Retirement is a balancing act. You want to spend enough to enjoy today, while preserving enough to take care of your needs tomorrow. If you keep things in balance, there is no reason you should run out of money. So what throws people off balance in retirement? Here are five things people do that puts them at risk of running out of money.
1. No measuring device. Imagine driving across the country with no fuel tank gauge. How often do you stop for gas? I suppose you'll have to guess. If you approach retirement income this way, you can get yourself in trouble. You must have a monitoring system in place.
This type of system measures how much you have left, your income needs, uses a conservative rate of return based on your investing style, and takes into account remaining life expectancy. Your retirement income gas gauge isn't only there to tell you when to slow down -- it can also tell you when there is room to step on the gas.
2. No spending plan. The No.1 reason people run out of money in retirement is they spend too much relative to the amount of financial assets they have. Most often excess spending occurs as parents help adult children, or because an upcoming retiree forgot to calculate expected taxes and health care expenses in their retirement budget.
When you retire, make a spending plan that lays out your monthly and annual expenditures, including money for fun. Now, add up your guaranteed sources of income, like Social Security. The amount of living expenses in excess of your guaranteed income must come from your savings and investments.
Make a projection assuming you take the desired withdrawals, and see how long the money lasts. Now, make the same projection, but assume you spend $5,000 more or less a year. This type of scenario modeling can show you how small changes in your spending can make the difference between having enough or running out.
3. Invest wrong. Your investment goal in retirement is not to maximize returns, nor, contrary to what many believe, is it to preserve principal. What most retirees want is sustainable lifelong income. This is not the time to go for the hot stock tip, nor is it the time to keep all your money in certificates of deposit.
This is the time to learn about the various investment philosophies for retirement income, and decide on the one most appropriate for you. Here are four approaches to consider:
-- The income-only approach: You only spend the interest and dividends that your investments generate.
-- The systematic withdrawal approach: You build a risk/return adjusted portfolio with a target annualized rate of return of about 6 to 7 percent and you plan on taking withdrawals of about 4 percent a year.
-- The time segmentation approach: You match investments to upcoming cash flow needs, so your safe investments are used for spending in the first 10 years of retirement, and your growth investments can be left alone to accumulate for years 11 and beyond.
-- The guaranteed income approach: You use annuity products to guarantee a lifelong income.
The secret to retirement investing success is to pick an approach and stick with it. Flip-flopping between investment approaches is bound to cause you harm.
4. No plan B. Life throws curveballs, and it will continue to do so in retirement. If your plan requires you to use every asset you have, you're at risk of running out of money. You need to allocate some of your assets to reserves -- this means the asset is not included in your plan as available to meet living expenses in retirement.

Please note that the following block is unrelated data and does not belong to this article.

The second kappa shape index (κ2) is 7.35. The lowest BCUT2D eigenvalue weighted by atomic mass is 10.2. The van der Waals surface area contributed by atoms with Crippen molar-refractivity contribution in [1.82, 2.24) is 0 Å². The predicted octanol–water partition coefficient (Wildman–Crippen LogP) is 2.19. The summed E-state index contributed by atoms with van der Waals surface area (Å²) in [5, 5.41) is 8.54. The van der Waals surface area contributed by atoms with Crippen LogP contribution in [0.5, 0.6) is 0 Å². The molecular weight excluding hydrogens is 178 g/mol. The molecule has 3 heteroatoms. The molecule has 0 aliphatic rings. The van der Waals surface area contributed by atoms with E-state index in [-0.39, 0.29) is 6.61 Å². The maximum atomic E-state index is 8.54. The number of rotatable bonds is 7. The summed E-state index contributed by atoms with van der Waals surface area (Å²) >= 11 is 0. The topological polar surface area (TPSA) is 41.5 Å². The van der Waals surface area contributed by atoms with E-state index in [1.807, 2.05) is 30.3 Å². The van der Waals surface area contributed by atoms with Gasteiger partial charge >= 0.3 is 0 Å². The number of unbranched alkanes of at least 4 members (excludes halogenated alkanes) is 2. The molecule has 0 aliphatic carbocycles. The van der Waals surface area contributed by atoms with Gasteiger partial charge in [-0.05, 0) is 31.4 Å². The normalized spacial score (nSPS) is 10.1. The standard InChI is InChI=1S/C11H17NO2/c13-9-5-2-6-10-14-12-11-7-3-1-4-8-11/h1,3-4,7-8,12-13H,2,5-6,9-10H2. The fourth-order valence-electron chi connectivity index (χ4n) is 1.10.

Reserves can be an emergency fund account, home equity, cash in the safe, a piece of land you own, or even a valued collectible. Hopefully you'll never need to tap into your reserves, but it may be you'll need it for health care expenses later in life, or to help an adult child who gets in trouble. There's no telling what might come up that throws your original plan off track. That's why you need assets set aside as plan B.
5. Fall for the scam. There will never be a shortage of people trying to part you from your money. In our own family, my great aunt had caregivers that embezzled hundreds of thousands of dollars from her in her last year of life.
Countless times, I've watched retirees fall for scams that promised them outstanding returns. As you age, your ability to process complex financial decisions declines. Unfortunately, you maintain a strong belief that you have the capacity to appropriately process such things. This is not a good combination.
Whether it be a family member or professional, you need a trusted advisor that you can turn to before making money decisions. You'll want to establish this relationship in your 50s or 60s. When faced with someone presenting you with an offer, it enables you to avoid feeling pressured by saying, "I don't make these decisions without consulting with my (trusted advisor name)." If it is a legitimate offer, the person presenting it to you should be happy to discuss it with your accountant, financial advisor, or family member that you rely on.
If you've appropriately accounted for the five things above, your retirement should be in good shape. If you haven't, well, it may sound overwhelming, but the planning process helps rid you of fear and anxiety. Once you've tackled these things, you can relax and enjoy retirement.
Dana Anspach , certified retirement planner, retirement management analyst, Kolbe Certified Consultant, is the founder of Sensible Money, LLC , a registered investment advisor with a focus on retirement income planning based in Arizona. She is the author of "Control Your Retirement Destiny" (Apress), writes for About.com as its Expert on MoneyOver55 and contributes to MarketWatch as a RetireMentor.